After several blocks I could tell I was getting near the edge of the central business district, CBD, so I decided to walk a north-easterly cross section of the city. I found a cool little cafe to grab a small sandwich and a coffee at and eventually hit China town. This part of town has some phenomenal street art, here are the day’s photos.


I was told that this art is replaced quite often, always with work of similar high caliber. At this point I needed a bathroom fairly badly. I’ve learned that when you are in a city, public restrooms are not always easy to find, but in any westernized city there is a mall or food court with a rest room. I found Chinatown’s food court and the bathroom at the back easily. Before relieving myself I forgot a very important travel habit that I need to cultivate. Checking for toilet paper, or even better, carrying your own. I was out of luck and had to use the traditional Indian wipe and washed my hands extremely well. Then I dried them on my pants because there were no paper towels either.

I then went on a wild goose chase for the public restrooms marked on my Official City of Melbourne Tourist Map. They either didn’t exist or had a perception filter on them. I then walked up to the Melbourne Museum. On the way I passed a government building with tons of students cramming outside and a couple of food trucks. It was apparently the date for some sort of important standardized test. At the museum they had a really fascinating exhibit and the building was gorgeous, but I didn’t feel like paying to walk around exhibits on such a nice day. I did however avail myself of their pristine bathrooms.

I then wandered west again toward the university and found a really quirky coffee shop. I asked the server for recommendations and ended up ordering too much food, but it was good food. Although some did go to waste, I was full and the food was tasty. I then walked south to the State Library, where I had met Woutijn the prior day. I saw signs for an exhibit on Les Miserables and was excited. Les Mis is both my favorite book and musical. To my great sorrow I was a few days late and the exhibit had closed. They did have a very nice exhibit on the history of books, but it wasn’t the same. Overall the library was very impressive. The only thing that surprised me more than the large study stations was that they were being used.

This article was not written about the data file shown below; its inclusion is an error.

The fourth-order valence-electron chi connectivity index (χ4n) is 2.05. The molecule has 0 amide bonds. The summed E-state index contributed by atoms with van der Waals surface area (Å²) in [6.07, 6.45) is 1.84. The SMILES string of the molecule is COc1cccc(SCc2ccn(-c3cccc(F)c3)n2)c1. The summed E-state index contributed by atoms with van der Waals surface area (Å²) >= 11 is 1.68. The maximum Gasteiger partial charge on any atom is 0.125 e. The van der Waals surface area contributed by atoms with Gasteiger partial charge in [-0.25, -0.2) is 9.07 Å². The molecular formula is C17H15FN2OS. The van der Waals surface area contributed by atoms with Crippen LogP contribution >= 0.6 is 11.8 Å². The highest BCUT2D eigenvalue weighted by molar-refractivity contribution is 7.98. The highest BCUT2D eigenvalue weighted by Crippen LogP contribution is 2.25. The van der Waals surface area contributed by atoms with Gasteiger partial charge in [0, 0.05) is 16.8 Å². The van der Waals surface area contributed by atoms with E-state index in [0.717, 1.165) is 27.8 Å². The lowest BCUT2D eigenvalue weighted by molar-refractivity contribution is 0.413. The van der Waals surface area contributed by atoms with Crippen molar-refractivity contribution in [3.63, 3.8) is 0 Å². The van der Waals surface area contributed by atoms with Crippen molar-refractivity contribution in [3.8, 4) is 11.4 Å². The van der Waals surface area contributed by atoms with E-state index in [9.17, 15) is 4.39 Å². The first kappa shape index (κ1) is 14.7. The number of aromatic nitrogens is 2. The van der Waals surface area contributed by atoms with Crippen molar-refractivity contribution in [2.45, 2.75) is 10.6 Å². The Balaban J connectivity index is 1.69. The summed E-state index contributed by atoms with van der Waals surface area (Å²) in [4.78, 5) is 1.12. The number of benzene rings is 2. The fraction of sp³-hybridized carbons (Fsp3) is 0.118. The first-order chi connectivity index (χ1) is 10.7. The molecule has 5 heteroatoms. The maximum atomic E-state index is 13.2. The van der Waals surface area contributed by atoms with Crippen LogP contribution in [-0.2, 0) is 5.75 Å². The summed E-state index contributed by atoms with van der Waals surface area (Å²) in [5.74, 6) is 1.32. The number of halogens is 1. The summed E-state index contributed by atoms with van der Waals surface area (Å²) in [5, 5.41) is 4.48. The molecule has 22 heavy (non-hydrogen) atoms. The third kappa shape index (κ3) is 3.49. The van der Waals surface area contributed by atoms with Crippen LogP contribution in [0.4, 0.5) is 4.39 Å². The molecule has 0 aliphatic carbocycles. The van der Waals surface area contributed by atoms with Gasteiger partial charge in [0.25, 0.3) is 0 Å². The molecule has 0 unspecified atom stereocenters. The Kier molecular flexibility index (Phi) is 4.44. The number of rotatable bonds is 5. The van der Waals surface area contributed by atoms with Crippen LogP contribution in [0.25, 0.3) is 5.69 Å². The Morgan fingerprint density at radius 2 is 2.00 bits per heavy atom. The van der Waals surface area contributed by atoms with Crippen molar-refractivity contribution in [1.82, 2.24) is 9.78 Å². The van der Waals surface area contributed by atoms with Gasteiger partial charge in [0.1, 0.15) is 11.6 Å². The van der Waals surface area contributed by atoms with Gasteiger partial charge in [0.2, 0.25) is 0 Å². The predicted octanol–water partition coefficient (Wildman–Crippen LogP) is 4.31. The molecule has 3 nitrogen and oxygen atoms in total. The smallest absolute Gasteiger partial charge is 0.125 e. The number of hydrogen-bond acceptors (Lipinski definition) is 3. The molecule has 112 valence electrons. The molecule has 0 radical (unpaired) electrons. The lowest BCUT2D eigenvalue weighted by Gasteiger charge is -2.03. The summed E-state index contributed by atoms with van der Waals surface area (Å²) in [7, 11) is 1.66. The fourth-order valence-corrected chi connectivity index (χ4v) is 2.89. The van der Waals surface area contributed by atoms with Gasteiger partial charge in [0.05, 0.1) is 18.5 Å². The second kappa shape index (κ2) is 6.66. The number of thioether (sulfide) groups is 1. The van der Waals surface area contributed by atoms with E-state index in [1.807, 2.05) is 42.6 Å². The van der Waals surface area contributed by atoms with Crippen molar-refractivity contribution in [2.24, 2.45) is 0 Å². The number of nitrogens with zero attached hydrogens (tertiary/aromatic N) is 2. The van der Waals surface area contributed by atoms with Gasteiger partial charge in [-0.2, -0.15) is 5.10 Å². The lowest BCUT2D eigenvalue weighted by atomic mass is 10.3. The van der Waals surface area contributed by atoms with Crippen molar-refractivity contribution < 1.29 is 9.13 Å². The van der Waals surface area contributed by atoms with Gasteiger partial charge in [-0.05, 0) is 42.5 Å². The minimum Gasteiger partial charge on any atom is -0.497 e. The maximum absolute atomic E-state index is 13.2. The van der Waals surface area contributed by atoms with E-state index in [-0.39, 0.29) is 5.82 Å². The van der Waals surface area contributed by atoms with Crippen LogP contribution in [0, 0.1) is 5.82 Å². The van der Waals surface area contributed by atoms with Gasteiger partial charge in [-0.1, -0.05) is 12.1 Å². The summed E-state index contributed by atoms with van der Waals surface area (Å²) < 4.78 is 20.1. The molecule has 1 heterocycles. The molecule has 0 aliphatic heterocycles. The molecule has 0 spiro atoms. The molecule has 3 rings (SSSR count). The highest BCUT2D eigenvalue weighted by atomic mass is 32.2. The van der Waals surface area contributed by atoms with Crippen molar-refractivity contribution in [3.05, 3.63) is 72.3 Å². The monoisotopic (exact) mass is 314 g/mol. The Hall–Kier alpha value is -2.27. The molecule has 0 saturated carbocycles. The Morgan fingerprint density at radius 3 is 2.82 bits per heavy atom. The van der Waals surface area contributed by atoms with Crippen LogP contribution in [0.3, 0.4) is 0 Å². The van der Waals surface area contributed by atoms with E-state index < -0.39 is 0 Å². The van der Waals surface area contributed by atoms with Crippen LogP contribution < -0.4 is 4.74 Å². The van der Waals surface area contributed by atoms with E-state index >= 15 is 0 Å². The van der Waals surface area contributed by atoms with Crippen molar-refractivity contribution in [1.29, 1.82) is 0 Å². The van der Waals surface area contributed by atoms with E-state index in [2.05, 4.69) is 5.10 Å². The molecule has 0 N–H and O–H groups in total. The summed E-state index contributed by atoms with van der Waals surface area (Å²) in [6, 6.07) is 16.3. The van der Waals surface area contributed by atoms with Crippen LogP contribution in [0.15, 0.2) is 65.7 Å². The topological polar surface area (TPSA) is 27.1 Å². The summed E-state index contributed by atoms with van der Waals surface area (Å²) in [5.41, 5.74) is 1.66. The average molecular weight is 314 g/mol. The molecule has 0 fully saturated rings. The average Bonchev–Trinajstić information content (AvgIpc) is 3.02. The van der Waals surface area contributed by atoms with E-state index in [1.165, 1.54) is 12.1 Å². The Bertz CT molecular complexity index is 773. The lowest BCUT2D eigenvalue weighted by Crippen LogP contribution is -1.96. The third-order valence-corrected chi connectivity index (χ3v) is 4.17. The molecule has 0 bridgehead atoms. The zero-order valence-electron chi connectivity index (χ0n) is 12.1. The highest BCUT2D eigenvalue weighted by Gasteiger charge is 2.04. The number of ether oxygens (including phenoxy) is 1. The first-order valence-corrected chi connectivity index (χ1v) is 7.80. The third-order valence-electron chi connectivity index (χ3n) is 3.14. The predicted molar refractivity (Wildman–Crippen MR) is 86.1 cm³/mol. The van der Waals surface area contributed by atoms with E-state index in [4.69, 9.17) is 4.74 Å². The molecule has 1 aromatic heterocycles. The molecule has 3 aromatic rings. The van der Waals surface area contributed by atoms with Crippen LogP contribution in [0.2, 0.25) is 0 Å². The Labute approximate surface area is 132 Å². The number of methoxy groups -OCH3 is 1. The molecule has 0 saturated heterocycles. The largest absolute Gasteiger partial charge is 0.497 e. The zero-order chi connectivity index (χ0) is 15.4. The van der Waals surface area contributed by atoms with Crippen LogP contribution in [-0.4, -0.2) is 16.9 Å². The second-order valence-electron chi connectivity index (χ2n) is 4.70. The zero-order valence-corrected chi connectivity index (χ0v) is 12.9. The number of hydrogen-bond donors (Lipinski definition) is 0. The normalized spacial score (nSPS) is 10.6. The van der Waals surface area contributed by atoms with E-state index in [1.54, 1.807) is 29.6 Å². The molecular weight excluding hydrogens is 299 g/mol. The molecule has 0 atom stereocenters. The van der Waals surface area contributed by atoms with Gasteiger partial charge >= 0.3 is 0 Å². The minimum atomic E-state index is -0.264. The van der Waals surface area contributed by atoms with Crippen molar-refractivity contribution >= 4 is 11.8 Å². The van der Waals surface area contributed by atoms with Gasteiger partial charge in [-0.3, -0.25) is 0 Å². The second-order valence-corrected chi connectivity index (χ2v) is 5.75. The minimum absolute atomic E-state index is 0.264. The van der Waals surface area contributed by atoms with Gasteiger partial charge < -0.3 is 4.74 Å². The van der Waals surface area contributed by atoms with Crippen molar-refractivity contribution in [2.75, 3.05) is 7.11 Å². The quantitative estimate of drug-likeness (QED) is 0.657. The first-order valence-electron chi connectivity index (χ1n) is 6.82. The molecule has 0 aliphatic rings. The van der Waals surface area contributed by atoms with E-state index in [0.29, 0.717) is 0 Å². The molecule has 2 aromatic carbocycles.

From there I crossed the street into a mall. The mall didn’t seem to end, it went on for blocks. There was nothing here that I was interested in buying, but I was really excited to see a lending library in the mall. I think a lending library should be a requisite for all malls, especially since physical book stores are going out of business. Melbourne seems to have a large literary crowd. There were several small quirky book shops I saw around town. One with a maximum price of $10 set for the store, another with all modern books. Another book store I saw an advert for turned out to be quite contrary to what I expected. I saw a sign for the “Liberated Bookstore” and a statement that it had moved. My first impression was that is was a philosophical book store, akin to the liberated mind. Unfortunately when I found the store it had an opaque red door in a run down building with no windows and several signs saying XXX and adult. Oh well, I’ll continue to hope for the best.

I was now back to the river and crossed to the “Southbank” region. I followed the river back to Woutijn’s apartment. When he got home we went out to a premium burger joint where I had a Mediterranean Lamb Burger. When we got back to the apartment Mehreen mocked us, asking if we were going to have another romantic Jacuzzi together. We both were spent so we took turns showering and went to bed.

Day 24, Melbourne, Australia (Thursday)